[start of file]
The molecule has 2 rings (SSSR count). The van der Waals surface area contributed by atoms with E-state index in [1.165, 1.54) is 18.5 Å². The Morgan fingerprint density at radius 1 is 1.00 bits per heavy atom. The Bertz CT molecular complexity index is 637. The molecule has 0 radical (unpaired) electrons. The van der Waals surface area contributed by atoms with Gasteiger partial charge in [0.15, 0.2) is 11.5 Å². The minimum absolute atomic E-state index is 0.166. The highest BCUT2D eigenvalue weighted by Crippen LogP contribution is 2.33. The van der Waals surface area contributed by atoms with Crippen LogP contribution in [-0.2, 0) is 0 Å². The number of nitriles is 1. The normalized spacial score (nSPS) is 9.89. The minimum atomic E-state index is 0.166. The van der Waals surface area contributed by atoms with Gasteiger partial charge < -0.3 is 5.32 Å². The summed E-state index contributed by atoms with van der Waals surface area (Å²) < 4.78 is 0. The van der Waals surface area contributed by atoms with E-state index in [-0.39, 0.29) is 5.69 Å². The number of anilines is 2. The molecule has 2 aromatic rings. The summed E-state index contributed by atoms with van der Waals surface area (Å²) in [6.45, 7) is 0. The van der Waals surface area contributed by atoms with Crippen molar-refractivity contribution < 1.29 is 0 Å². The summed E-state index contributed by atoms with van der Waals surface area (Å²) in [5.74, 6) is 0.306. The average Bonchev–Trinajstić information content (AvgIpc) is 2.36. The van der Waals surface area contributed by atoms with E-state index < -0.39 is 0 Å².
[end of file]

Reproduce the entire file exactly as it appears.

The molecule has 2 rings (SSSR count). The van der Waals surface area contributed by atoms with E-state index in [1.165, 1.54) is 18.5 Å². The Morgan fingerprint density at radius 1 is 1.00 bits per heavy atom. The Bertz CT molecular complexity index is 637. The molecule has 0 radical (unpaired) electrons. The van der Waals surface area contributed by atoms with Gasteiger partial charge in [0.15, 0.2) is 11.5 Å². The minimum absolute atomic E-state index is 0.166. The highest BCUT2D eigenvalue weighted by Crippen LogP contribution is 2.33. The van der Waals surface area contributed by atoms with Crippen LogP contribution in [-0.2, 0) is 0 Å². The number of nitriles is 1. The normalized spacial score (nSPS) is 9.89. The minimum atomic E-state index is 0.166. The van der Waals surface area contributed by atoms with Gasteiger partial charge < -0.3 is 5.32 Å². The summed E-state index contributed by atoms with van der Waals surface area (Å²) < 4.78 is 0. The van der Waals surface area contributed by atoms with E-state index in [-0.39, 0.29) is 5.69 Å². The number of anilines is 2. The molecule has 2 aromatic rings. The summed E-state index contributed by atoms with van der Waals surface area (Å²) in [6.45, 7) is 0. The van der Waals surface area contributed by atoms with Crippen molar-refractivity contribution < 1.29 is 0 Å². The summed E-state index contributed by atoms with van der Waals surface area (Å²) in [5.74, 6) is 0.306. The average Bonchev–Trinajstić information content (AvgIpc) is 2.36. The van der Waals surface area contributed by atoms with E-state index < -0.39 is 0 Å².